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Features May 13, 2021

We need to talk about how the Aus Govt’s sport bias is hurting music [OP-ED]

Ange Khoudair
We need to talk about how the Aus Govt’s sport bias is hurting music [OP-ED]

When the majority of our futures remain largely out of our control for an extended period of time, it can be extremely anxiety-inducing. It’s no surprise the Covid-19 pandemic has had a significant and widespread impact on public mental health.

For those in the music and hospitality industries, the situation has become a crisis. Since the beginning of lockdown in 2020 there has been growing fear regarding when the live music scene will return to an altered version of normal.

The lack of guidance and empathy from the NSW Government has made it impossible for artists to take their lives off hold. Music got so many of us through the better part of last year – something more has to be done.

Over the weekend, live music events all over Sydney were cancelled. Artists were forced to postpone shows their teams had been planning for weeks due to further restrictions. Hundreds of industry professionals continue to question their careers while doing what they can to remain positive. But the messaging from the NSW Government remains inconsistent.

While driving past Jubilee station over the weekend, Sydney artist Mickey Kojak witnessed thousands of unmasked football fans pouring into the stalls after just having had his weekend gig cancelled. On the same weekend, venues were not allowed to have dance floors, venue staff lost their shifts, and patrons were disappointed to hear they had to cancel plans yet again.

Mickey Kojak

Mickey Kojak says: “A significant portion of my friends working in hospitality and music either had their shifts cut or gigs cancelled completely because of the ‘no dance-floor’ rule put in place by the snap NSW Government lockdown.

“Most workers and patrons understand that these rules are put in place to help curb the spread of the virus and if that’s what has to be done, so be it,” he adds. “However, seeing crowds allowed to come together for sporting events was a real kick in the teeth. Doesn’t seem like much of a lockdown to me!

“With the ban on dance-floors being extended another full week due to the NSW Government’s inability to track the two most recent cases of Covid in Sydney, some hospitality workers will have had half their monthly income taken away from them,” Kojak continues. “It would be nice to see the NSW Government support the music/arts/hospitality industries in the same way they have with sports. A boy can dream.”

Given the government’s reasonable justification to stop super-spreading events, the lack of fairness to music and hospitality staff is incredibly disheartening.

People’s livelihoods are at risk and the lack of support is leaving artists and their teams tired and unsure of where to turn for support.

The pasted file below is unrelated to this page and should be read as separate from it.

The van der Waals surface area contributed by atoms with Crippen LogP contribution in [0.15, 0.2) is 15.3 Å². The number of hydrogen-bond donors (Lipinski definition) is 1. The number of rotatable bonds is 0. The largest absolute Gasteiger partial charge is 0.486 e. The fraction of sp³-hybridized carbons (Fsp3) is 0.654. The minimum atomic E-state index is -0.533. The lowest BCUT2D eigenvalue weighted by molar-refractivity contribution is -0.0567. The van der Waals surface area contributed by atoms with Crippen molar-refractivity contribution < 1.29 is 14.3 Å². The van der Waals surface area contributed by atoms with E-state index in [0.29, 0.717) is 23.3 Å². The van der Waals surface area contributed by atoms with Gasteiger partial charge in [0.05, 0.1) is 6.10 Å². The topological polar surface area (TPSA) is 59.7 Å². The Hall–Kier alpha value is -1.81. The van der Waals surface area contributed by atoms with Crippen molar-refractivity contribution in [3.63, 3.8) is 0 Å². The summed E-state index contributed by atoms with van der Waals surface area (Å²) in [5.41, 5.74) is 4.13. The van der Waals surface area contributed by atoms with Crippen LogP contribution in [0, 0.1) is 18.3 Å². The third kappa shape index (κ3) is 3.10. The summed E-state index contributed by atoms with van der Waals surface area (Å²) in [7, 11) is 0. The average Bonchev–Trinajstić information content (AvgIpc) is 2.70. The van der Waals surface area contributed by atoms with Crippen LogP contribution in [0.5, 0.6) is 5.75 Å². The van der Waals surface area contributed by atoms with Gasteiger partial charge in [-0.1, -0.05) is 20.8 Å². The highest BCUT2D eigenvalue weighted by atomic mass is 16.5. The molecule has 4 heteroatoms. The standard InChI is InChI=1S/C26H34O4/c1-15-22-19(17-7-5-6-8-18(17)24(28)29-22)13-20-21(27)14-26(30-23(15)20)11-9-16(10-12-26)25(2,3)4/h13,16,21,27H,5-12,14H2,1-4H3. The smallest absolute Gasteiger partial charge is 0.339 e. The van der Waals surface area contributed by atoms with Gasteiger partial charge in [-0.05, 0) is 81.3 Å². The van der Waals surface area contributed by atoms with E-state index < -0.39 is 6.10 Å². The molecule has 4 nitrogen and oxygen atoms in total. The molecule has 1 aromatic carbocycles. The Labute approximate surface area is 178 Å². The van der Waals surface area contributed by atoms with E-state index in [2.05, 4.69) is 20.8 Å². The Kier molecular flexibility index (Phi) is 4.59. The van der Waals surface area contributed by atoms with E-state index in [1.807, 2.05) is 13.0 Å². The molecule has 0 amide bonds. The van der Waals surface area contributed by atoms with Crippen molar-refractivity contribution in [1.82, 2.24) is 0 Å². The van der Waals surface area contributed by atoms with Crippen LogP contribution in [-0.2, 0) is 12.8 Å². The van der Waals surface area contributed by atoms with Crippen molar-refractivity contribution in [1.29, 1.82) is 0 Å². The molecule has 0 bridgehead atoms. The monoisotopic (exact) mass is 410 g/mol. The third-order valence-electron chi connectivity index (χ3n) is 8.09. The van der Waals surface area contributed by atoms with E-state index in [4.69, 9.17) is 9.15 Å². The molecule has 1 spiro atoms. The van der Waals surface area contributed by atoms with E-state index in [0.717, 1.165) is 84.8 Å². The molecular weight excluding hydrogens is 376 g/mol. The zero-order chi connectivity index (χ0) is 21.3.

There has been nothing but compliance across our industries since Day One, but now musicians just want to get back to playing music for people and doing their part to help decrease the anxiety and depression that are building across the country. The NSW Government needs to change the way it values the impact of music on our society, and provide equal guidance and support as they do for those who work in sport.

Sydney artist Chase Zera is trying to feel hopeful before a series of shows are meant to kick off this weekend.

“Time and time again, the music industry has banded together to organise benefit concerts, relief festivals and fundraisers for natural disasters and in times when the community really needed a lifeline,” says Chase Zera.

“I’ve witnessed musicians, crew and staff donate an incredible amount of their time and resources to be completely selfless in fighting a cause. But as soon as the tables turned and our industry became the ones pleading for help, it felt as though our Government just turned their back on us. That’s what is really hurtful.”

We conducted a random survey last week across Sydney CBD asking people how music has continued to lift their spirit over the last year and across their life. An answer from Brad Stocks, a personal trainer, summed it up perfectly:

“The pandemic taught me just how much I need live music in my life,” he says. “From seeing hundreds of bands over the years, being in one in my twenties, working in live venues, I need musical expression to balance me out. Health and fitness is a wonderful pursuit for the mind and body, but music is the nutrients for my soul.”

We spoke to Artist Manager and producer Craig Willson who says, “It’s a challenging time. With all music benefits coming to a very sudden end, I see a lot of artists forced into the market to book compromised shows at reduced capacities and narrow margins, only to see the dates on these shows slide and slide later in the year with snap lockdowns across the nation.

“One tour I’m working on has been rescheduled three times and counting,” Willson adds.” It’s reaching a point where the market is so crowded on mid sized venues that there is nowhere to slide the rescheduled dates to. The pressure on artists continues to build. Looking at your show dates and crossing your fingers that they happen isn’t a great foundation to run a business.”

The challenge for Australia’s live music industry isn’t getting any better and for all our sakes, more has to be done.

This article originally appeared on The Industry Observer, which is now part of The Music Network.


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